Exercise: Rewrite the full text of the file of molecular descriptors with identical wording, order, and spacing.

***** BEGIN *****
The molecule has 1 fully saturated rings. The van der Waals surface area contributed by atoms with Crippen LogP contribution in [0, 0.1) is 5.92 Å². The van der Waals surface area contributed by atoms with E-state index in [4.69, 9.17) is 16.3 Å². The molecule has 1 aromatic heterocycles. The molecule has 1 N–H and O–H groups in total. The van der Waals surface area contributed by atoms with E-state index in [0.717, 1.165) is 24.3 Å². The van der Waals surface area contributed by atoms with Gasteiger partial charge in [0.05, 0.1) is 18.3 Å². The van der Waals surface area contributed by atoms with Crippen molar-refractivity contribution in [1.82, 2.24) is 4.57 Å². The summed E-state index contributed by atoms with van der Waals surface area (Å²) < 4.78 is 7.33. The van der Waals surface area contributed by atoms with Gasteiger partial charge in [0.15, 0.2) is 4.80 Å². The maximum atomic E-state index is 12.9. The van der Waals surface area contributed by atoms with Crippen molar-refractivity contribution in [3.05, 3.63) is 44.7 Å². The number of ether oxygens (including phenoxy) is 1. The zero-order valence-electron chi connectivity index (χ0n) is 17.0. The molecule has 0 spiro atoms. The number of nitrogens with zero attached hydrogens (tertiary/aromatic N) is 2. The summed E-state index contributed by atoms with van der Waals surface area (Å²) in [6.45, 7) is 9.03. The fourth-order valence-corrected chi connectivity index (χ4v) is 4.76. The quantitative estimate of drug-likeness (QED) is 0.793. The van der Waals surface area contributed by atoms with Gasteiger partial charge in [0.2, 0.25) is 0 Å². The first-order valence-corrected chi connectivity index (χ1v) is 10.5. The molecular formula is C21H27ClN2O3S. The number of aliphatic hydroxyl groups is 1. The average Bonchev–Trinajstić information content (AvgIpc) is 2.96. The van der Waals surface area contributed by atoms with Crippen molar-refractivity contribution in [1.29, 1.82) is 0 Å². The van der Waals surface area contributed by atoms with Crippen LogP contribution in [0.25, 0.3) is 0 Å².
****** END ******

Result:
The molecule has 1 fully saturated rings. The van der Waals surface area contributed by atoms with Crippen LogP contribution in [0, 0.1) is 5.92 Å². The van der Waals surface area contributed by atoms with E-state index in [4.69, 9.17) is 16.3 Å². The molecule has 1 aromatic heterocycles. The molecule has 1 N–H and O–H groups in total. The van der Waals surface area contributed by atoms with E-state index in [0.717, 1.165) is 24.3 Å². The van der Waals surface area contributed by atoms with Gasteiger partial charge in [0.05, 0.1) is 18.3 Å². The van der Waals surface area contributed by atoms with Crippen molar-refractivity contribution in [1.82, 2.24) is 4.57 Å². The summed E-state index contributed by atoms with van der Waals surface area (Å²) < 4.78 is 7.33. The van der Waals surface area contributed by atoms with Gasteiger partial charge in [0.15, 0.2) is 4.80 Å². The maximum atomic E-state index is 12.9. The van der Waals surface area contributed by atoms with Crippen molar-refractivity contribution in [3.05, 3.63) is 44.7 Å². The number of ether oxygens (including phenoxy) is 1. The zero-order valence-electron chi connectivity index (χ0n) is 17.0. The molecule has 0 spiro atoms. The number of nitrogens with zero attached hydrogens (tertiary/aromatic N) is 2. The summed E-state index contributed by atoms with van der Waals surface area (Å²) in [6.45, 7) is 9.03. The fourth-order valence-corrected chi connectivity index (χ4v) is 4.76. The quantitative estimate of drug-likeness (QED) is 0.793. The van der Waals surface area contributed by atoms with Gasteiger partial charge in [0.2, 0.25) is 0 Å². The first-order valence-corrected chi connectivity index (χ1v) is 10.5. The molecular formula is C21H27ClN2O3S. The number of aliphatic hydroxyl groups is 1. The average Bonchev–Trinajstić information content (AvgIpc) is 2.96. The van der Waals surface area contributed by atoms with Crippen molar-refractivity contribution in [1.29, 1.82) is 0 Å². The van der Waals surface area contributed by atoms with Crippen LogP contribution in [0.25, 0.3) is 0 Å².